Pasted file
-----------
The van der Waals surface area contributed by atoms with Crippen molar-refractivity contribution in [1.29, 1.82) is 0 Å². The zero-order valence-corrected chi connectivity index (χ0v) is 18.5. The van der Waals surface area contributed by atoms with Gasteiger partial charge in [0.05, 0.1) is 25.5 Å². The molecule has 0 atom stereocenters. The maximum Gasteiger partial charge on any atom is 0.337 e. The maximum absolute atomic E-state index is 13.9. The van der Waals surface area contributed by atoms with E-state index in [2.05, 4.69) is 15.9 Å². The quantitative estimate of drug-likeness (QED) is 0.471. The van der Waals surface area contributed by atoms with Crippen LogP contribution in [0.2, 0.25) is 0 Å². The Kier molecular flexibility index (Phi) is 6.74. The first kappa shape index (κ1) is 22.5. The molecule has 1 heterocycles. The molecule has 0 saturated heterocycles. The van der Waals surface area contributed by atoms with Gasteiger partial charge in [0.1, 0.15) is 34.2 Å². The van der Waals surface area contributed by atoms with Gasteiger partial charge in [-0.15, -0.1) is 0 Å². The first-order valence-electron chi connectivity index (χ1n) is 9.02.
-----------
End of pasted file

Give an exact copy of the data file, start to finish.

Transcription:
The van der Waals surface area contributed by atoms with Crippen molar-refractivity contribution in [1.29, 1.82) is 0 Å². The zero-order valence-corrected chi connectivity index (χ0v) is 18.5. The van der Waals surface area contributed by atoms with Gasteiger partial charge in [0.05, 0.1) is 25.5 Å². The molecule has 0 atom stereocenters. The maximum Gasteiger partial charge on any atom is 0.337 e. The maximum absolute atomic E-state index is 13.9. The van der Waals surface area contributed by atoms with E-state index in [2.05, 4.69) is 15.9 Å². The quantitative estimate of drug-likeness (QED) is 0.471. The van der Waals surface area contributed by atoms with Crippen LogP contribution in [0.2, 0.25) is 0 Å². The Kier molecular flexibility index (Phi) is 6.74. The first kappa shape index (κ1) is 22.5. The molecule has 1 heterocycles. The molecule has 0 saturated heterocycles. The van der Waals surface area contributed by atoms with Gasteiger partial charge in [0.1, 0.15) is 34.2 Å². The van der Waals surface area contributed by atoms with Gasteiger partial charge in [-0.15, -0.1) is 0 Å². The first-order valence-electron chi connectivity index (χ1n) is 9.02.